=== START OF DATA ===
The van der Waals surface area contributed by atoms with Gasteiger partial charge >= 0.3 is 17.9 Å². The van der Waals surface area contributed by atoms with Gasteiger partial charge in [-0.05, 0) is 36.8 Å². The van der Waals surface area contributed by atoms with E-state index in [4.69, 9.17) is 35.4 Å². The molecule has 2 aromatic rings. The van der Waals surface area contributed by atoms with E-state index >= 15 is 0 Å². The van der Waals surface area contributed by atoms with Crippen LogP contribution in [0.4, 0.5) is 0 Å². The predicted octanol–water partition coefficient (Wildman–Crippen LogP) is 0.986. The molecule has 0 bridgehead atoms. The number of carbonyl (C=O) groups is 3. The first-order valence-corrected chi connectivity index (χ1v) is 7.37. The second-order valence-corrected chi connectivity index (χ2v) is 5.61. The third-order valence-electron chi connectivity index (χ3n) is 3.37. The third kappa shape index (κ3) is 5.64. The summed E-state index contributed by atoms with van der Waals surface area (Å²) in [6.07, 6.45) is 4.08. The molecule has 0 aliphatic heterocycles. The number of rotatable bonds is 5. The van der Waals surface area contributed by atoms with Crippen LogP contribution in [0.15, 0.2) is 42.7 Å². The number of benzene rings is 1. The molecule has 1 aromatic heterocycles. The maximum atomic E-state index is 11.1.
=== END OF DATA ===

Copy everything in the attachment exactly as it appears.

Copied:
The van der Waals surface area contributed by atoms with Gasteiger partial charge >= 0.3 is 17.9 Å². The van der Waals surface area contributed by atoms with Gasteiger partial charge in [-0.05, 0) is 36.8 Å². The van der Waals surface area contributed by atoms with E-state index in [4.69, 9.17) is 35.4 Å². The molecule has 2 aromatic rings. The van der Waals surface area contributed by atoms with E-state index >= 15 is 0 Å². The van der Waals surface area contributed by atoms with Crippen LogP contribution in [0.4, 0.5) is 0 Å². The predicted octanol–water partition coefficient (Wildman–Crippen LogP) is 0.986. The molecule has 0 bridgehead atoms. The number of carbonyl (C=O) groups is 3. The first-order valence-corrected chi connectivity index (χ1v) is 7.37. The second-order valence-corrected chi connectivity index (χ2v) is 5.61. The third-order valence-electron chi connectivity index (χ3n) is 3.37. The third kappa shape index (κ3) is 5.64. The summed E-state index contributed by atoms with van der Waals surface area (Å²) in [6.07, 6.45) is 4.08. The molecule has 0 aliphatic heterocycles. The number of rotatable bonds is 5. The van der Waals surface area contributed by atoms with Crippen LogP contribution in [0.15, 0.2) is 42.7 Å². The number of benzene rings is 1. The molecule has 1 aromatic heterocycles. The maximum atomic E-state index is 11.1.